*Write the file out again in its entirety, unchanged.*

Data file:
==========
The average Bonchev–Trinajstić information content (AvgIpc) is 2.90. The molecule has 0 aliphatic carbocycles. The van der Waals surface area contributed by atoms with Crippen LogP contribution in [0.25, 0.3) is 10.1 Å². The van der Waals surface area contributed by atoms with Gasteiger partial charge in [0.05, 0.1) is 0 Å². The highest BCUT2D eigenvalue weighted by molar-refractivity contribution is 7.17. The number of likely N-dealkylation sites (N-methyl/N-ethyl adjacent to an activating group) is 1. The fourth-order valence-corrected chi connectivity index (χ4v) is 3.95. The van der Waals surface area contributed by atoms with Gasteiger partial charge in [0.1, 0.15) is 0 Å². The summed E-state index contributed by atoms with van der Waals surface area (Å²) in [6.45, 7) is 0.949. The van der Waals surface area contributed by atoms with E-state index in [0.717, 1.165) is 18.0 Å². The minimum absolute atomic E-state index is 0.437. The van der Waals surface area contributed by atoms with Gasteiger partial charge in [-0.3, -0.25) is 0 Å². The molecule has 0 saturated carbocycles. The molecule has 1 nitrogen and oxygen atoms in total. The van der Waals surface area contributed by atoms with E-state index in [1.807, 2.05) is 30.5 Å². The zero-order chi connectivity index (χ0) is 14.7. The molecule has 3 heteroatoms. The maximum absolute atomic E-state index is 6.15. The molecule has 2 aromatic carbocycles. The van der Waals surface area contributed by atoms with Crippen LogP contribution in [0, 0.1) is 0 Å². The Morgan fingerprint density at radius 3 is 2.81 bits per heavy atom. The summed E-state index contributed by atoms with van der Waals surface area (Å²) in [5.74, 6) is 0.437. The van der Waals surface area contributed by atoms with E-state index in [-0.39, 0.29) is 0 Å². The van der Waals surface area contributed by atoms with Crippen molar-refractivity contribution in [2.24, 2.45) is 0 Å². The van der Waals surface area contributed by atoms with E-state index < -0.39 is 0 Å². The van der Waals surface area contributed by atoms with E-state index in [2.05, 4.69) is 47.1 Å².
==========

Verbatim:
The average Bonchev–Trinajstić information content (AvgIpc) is 2.90. The molecule has 0 aliphatic carbocycles. The van der Waals surface area contributed by atoms with Crippen LogP contribution in [0.25, 0.3) is 10.1 Å². The van der Waals surface area contributed by atoms with Gasteiger partial charge in [0.05, 0.1) is 0 Å². The highest BCUT2D eigenvalue weighted by molar-refractivity contribution is 7.17. The number of likely N-dealkylation sites (N-methyl/N-ethyl adjacent to an activating group) is 1. The fourth-order valence-corrected chi connectivity index (χ4v) is 3.95. The van der Waals surface area contributed by atoms with Gasteiger partial charge in [0.1, 0.15) is 0 Å². The summed E-state index contributed by atoms with van der Waals surface area (Å²) in [6.45, 7) is 0.949. The van der Waals surface area contributed by atoms with E-state index in [0.717, 1.165) is 18.0 Å². The minimum absolute atomic E-state index is 0.437. The van der Waals surface area contributed by atoms with Gasteiger partial charge in [-0.3, -0.25) is 0 Å². The molecule has 0 saturated carbocycles. The molecule has 1 nitrogen and oxygen atoms in total. The van der Waals surface area contributed by atoms with E-state index in [1.807, 2.05) is 30.5 Å². The zero-order chi connectivity index (χ0) is 14.7. The molecule has 3 heteroatoms. The maximum absolute atomic E-state index is 6.15. The molecule has 2 aromatic carbocycles. The van der Waals surface area contributed by atoms with Crippen LogP contribution in [0, 0.1) is 0 Å². The Morgan fingerprint density at radius 3 is 2.81 bits per heavy atom. The summed E-state index contributed by atoms with van der Waals surface area (Å²) in [5.74, 6) is 0.437. The van der Waals surface area contributed by atoms with E-state index in [-0.39, 0.29) is 0 Å². The van der Waals surface area contributed by atoms with Crippen molar-refractivity contribution in [2.24, 2.45) is 0 Å². The van der Waals surface area contributed by atoms with E-state index < -0.39 is 0 Å². The van der Waals surface area contributed by atoms with E-state index in [2.05, 4.69) is 47.1 Å².